Watering the slab foundation

I plan to install seeper hose around my foundation. The plan is to bury the hose a few inches underground, about 18 inches from the house. I'm unsure how I should handle hose and the driveway, since the garage is part of the slab. Do I run the hose over the driveway, or can I stop it at the driveway?
I have the same situation with my patio in the backyard, but it's smaller and I could just route around it.
I'm also looking for a technical term for the following: 1. Something to put the end of the hoses as a plug. Should there be some kind of blowoff? 2. A Y-splitter for the faucet I plan to use for this hose; I'd like to retain the original faucet for other uses. So I need something with independent cutoffs.
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This link doesnt answer the driveway question, but is useful for watering systems. Click on the first link:
http://www.homeshowonline.net/hs2/projects4u.asp
Darrell

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I'm North of Dallas, have a house on heavy clay soil. Foundation watering is critical around here, not an option. I had a system put in a few years ago, it's hooked up to the sprinklers so I can just set it and forget it. I can share some things with you that might help..
I routed around the patio, but was advised to add a double loop there so I did that. Only a few feet of extra hose. The driveway feeds a 2 car garage, we did the same things there. Bring the hose close, loop it back so you have parallel hoses about 6" apart.
18" may be too far away, my literature search indicated 12" would be better. Depth matters a lot, though - to get water around the edges of the slab you have to get down far enough so the lawn won't steal the moisture and so it doesn't have to take forever to percolate. I would be concerned that a few inches depth might not do much in terms of effectiveness. Remember that soaker hose volumes are small, and once the hose is buried you get hydraulic lock VERY fast - the hose fills up then the flow rate plunges as the water has no where to go. So you then turn the water off, wait 15 minutes for it to settle, then you have to hit it again. This still only puts down barely 1 ounce of water per foot on average per cycle. I run my system on auto twice a day, every day. In other words, if you are going to do this manually, you have to be at the valve every day during the hot season for the watering to make any difference.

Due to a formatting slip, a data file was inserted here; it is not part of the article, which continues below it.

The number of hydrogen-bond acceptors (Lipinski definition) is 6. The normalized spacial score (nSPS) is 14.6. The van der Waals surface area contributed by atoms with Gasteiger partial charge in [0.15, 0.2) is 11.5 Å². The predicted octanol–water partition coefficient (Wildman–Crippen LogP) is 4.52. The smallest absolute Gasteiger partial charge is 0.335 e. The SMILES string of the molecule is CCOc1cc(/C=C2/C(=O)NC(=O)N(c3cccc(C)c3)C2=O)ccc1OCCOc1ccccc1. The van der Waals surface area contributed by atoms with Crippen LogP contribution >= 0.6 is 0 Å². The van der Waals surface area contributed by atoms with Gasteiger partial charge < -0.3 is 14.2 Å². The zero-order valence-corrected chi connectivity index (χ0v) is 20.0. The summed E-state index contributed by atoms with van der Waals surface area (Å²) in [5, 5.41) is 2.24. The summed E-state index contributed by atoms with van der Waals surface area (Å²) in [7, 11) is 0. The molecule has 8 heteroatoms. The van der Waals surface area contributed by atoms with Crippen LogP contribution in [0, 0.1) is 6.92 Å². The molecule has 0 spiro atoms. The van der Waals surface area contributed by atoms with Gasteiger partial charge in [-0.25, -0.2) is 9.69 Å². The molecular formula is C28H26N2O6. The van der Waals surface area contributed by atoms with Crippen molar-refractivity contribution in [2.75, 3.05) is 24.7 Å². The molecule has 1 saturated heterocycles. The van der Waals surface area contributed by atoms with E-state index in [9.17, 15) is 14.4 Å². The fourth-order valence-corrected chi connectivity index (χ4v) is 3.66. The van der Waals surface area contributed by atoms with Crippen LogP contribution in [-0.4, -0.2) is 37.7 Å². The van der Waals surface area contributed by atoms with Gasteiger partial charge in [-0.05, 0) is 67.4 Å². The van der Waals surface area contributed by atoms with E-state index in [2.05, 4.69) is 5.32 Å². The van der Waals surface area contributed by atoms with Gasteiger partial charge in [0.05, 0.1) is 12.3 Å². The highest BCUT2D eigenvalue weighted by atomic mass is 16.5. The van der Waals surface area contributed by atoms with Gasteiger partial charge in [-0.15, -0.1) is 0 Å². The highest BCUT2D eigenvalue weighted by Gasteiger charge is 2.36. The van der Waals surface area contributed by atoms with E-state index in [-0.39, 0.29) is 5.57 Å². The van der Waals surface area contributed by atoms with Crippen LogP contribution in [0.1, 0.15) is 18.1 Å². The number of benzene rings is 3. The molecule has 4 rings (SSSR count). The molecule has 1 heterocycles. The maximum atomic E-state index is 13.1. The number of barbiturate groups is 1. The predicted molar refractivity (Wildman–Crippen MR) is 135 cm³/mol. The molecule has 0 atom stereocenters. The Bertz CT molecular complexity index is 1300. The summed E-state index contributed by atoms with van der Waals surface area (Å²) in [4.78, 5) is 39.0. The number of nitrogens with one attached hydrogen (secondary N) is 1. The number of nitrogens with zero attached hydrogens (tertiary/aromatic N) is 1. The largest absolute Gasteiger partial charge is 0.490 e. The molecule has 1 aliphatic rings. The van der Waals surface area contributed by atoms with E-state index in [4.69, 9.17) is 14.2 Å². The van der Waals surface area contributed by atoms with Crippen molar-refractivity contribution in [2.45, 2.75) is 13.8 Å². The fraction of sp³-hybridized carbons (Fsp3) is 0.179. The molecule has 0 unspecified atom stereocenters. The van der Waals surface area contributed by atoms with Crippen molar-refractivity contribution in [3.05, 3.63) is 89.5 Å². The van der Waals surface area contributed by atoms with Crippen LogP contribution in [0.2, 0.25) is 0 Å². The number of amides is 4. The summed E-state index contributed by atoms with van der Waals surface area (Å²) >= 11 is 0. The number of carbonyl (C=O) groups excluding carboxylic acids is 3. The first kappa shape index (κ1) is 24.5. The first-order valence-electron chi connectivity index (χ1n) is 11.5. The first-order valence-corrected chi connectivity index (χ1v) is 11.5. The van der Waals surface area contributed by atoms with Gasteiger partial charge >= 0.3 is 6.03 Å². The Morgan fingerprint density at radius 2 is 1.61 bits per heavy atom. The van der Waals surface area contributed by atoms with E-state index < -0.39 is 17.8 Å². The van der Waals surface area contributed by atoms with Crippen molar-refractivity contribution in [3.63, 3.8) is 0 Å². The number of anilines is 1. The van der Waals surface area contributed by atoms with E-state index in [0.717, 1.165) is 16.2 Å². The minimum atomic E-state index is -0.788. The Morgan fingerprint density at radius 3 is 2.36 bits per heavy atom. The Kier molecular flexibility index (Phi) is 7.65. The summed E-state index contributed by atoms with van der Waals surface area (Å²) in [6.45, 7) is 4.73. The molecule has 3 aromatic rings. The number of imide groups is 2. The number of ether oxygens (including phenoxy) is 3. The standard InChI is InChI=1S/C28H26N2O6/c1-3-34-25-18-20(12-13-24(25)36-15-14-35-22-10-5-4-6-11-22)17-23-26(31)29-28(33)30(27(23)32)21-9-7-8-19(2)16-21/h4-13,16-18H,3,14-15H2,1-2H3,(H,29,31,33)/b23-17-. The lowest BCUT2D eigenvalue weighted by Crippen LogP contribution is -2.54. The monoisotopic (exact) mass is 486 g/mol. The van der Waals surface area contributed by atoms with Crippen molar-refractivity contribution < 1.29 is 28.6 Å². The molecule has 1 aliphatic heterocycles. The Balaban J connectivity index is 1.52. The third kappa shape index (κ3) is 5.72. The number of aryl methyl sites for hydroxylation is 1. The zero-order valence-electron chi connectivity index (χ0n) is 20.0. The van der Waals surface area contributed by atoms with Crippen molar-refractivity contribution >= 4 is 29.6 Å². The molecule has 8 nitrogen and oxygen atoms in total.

The check for enough water is to drive a stake down about a foot and pull it out. If the clinging soil is moist, your probably ok. Do this at 3 or 4 points around the perimeter of the house.
Also, don't use a flat garden soaker hose, they don't work well when buried. Get a real 1/2" diameter self-cleaning soaker hose. They're cheap. Whoever you find that sells them will be able to get you an end cap. You don't need a blow-off, just remember when you open the bib to be slow about it. As for the end-of-hose to bib connection, you may have to rig up something but that shouldn't be hard.
You can get Y-s with vavles on each side from a plumbing supply house.
Good luck, Bill
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Robert Gammon wrote:

I've noticed the nastiness of this clay soil (I'm now north of Dallas myself) when I just cut 80' of trench for conduit. Even with a trencher it was a bear and the last part I had to had dig nearly killed me. I actually did some of the "hand" digging with a chisel in an air hammer carving out big hunks of clay.
Pete C.
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